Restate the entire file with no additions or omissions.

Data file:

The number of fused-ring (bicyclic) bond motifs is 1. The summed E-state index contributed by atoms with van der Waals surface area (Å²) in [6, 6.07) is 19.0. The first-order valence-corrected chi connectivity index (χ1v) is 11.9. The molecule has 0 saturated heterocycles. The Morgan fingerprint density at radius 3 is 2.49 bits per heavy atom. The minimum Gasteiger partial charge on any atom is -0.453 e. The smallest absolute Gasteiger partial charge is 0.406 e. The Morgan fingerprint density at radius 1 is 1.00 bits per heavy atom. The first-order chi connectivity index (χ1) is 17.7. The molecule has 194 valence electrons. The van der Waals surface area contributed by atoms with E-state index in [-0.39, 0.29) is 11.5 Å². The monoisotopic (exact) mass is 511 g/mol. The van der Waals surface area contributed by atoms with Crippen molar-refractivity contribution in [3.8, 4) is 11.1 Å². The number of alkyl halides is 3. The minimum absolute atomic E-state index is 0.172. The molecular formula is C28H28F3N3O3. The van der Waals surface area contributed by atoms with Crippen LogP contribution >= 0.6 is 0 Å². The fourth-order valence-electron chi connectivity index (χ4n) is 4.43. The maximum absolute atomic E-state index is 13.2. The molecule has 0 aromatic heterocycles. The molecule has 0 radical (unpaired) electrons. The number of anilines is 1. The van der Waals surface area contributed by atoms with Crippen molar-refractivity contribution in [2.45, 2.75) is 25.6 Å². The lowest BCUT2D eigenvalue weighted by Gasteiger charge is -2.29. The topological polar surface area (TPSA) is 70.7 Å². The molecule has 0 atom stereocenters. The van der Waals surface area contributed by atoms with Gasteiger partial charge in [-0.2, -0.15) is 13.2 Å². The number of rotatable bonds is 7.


The number of fused-ring (bicyclic) bond motifs is 1. The summed E-state index contributed by atoms with van der Waals surface area (Å²) in [6, 6.07) is 19.0. The first-order valence-corrected chi connectivity index (χ1v) is 11.9. The molecule has 0 saturated heterocycles. The Morgan fingerprint density at radius 3 is 2.49 bits per heavy atom. The minimum Gasteiger partial charge on any atom is -0.453 e. The smallest absolute Gasteiger partial charge is 0.406 e. The Morgan fingerprint density at radius 1 is 1.00 bits per heavy atom. The first-order chi connectivity index (χ1) is 17.7. The molecule has 194 valence electrons. The van der Waals surface area contributed by atoms with E-state index in [-0.39, 0.29) is 11.5 Å². The monoisotopic (exact) mass is 511 g/mol. The van der Waals surface area contributed by atoms with Crippen molar-refractivity contribution in [3.8, 4) is 11.1 Å². The number of alkyl halides is 3. The minimum absolute atomic E-state index is 0.172. The molecular formula is C28H28F3N3O3. The van der Waals surface area contributed by atoms with Crippen LogP contribution >= 0.6 is 0 Å². The fourth-order valence-electron chi connectivity index (χ4n) is 4.43. The maximum absolute atomic E-state index is 13.2. The molecule has 0 aromatic heterocycles. The molecule has 0 radical (unpaired) electrons. The number of anilines is 1. The van der Waals surface area contributed by atoms with Crippen molar-refractivity contribution in [2.45, 2.75) is 25.6 Å². The lowest BCUT2D eigenvalue weighted by Gasteiger charge is -2.29. The topological polar surface area (TPSA) is 70.7 Å². The molecule has 0 atom stereocenters. The van der Waals surface area contributed by atoms with Gasteiger partial charge in [-0.2, -0.15) is 13.2 Å². The number of rotatable bonds is 7.